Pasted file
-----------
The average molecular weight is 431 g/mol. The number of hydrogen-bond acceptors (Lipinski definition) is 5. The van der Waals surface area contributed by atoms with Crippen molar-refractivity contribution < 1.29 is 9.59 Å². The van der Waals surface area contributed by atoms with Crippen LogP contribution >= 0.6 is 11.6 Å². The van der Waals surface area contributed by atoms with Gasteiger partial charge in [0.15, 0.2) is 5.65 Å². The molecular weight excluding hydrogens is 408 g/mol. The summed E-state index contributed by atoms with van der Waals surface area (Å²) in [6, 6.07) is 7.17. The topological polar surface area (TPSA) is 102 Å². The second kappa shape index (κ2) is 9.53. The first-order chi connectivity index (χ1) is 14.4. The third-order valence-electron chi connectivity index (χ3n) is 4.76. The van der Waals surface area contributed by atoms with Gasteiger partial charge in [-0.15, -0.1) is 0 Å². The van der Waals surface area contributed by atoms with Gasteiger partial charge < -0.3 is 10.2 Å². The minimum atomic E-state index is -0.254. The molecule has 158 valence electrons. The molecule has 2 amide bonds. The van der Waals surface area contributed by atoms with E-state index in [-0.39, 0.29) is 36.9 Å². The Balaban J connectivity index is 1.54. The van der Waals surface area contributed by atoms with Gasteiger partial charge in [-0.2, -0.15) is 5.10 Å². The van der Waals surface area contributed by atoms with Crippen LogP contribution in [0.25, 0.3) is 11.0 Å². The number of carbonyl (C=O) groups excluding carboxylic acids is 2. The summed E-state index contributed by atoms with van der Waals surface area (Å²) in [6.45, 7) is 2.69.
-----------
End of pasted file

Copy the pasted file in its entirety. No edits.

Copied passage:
The average molecular weight is 431 g/mol. The number of hydrogen-bond acceptors (Lipinski definition) is 5. The van der Waals surface area contributed by atoms with Crippen molar-refractivity contribution < 1.29 is 9.59 Å². The van der Waals surface area contributed by atoms with Crippen LogP contribution >= 0.6 is 11.6 Å². The van der Waals surface area contributed by atoms with Gasteiger partial charge in [0.15, 0.2) is 5.65 Å². The molecular weight excluding hydrogens is 408 g/mol. The summed E-state index contributed by atoms with van der Waals surface area (Å²) in [6, 6.07) is 7.17. The topological polar surface area (TPSA) is 102 Å². The second kappa shape index (κ2) is 9.53. The first-order chi connectivity index (χ1) is 14.4. The third-order valence-electron chi connectivity index (χ3n) is 4.76. The van der Waals surface area contributed by atoms with Gasteiger partial charge in [-0.15, -0.1) is 0 Å². The van der Waals surface area contributed by atoms with Gasteiger partial charge < -0.3 is 10.2 Å². The minimum atomic E-state index is -0.254. The molecule has 158 valence electrons. The molecule has 2 amide bonds. The van der Waals surface area contributed by atoms with E-state index in [-0.39, 0.29) is 36.9 Å². The Balaban J connectivity index is 1.54. The van der Waals surface area contributed by atoms with Gasteiger partial charge in [-0.2, -0.15) is 5.10 Å². The van der Waals surface area contributed by atoms with Crippen LogP contribution in [0.25, 0.3) is 11.0 Å². The number of carbonyl (C=O) groups excluding carboxylic acids is 2. The summed E-state index contributed by atoms with van der Waals surface area (Å²) in [6.45, 7) is 2.69.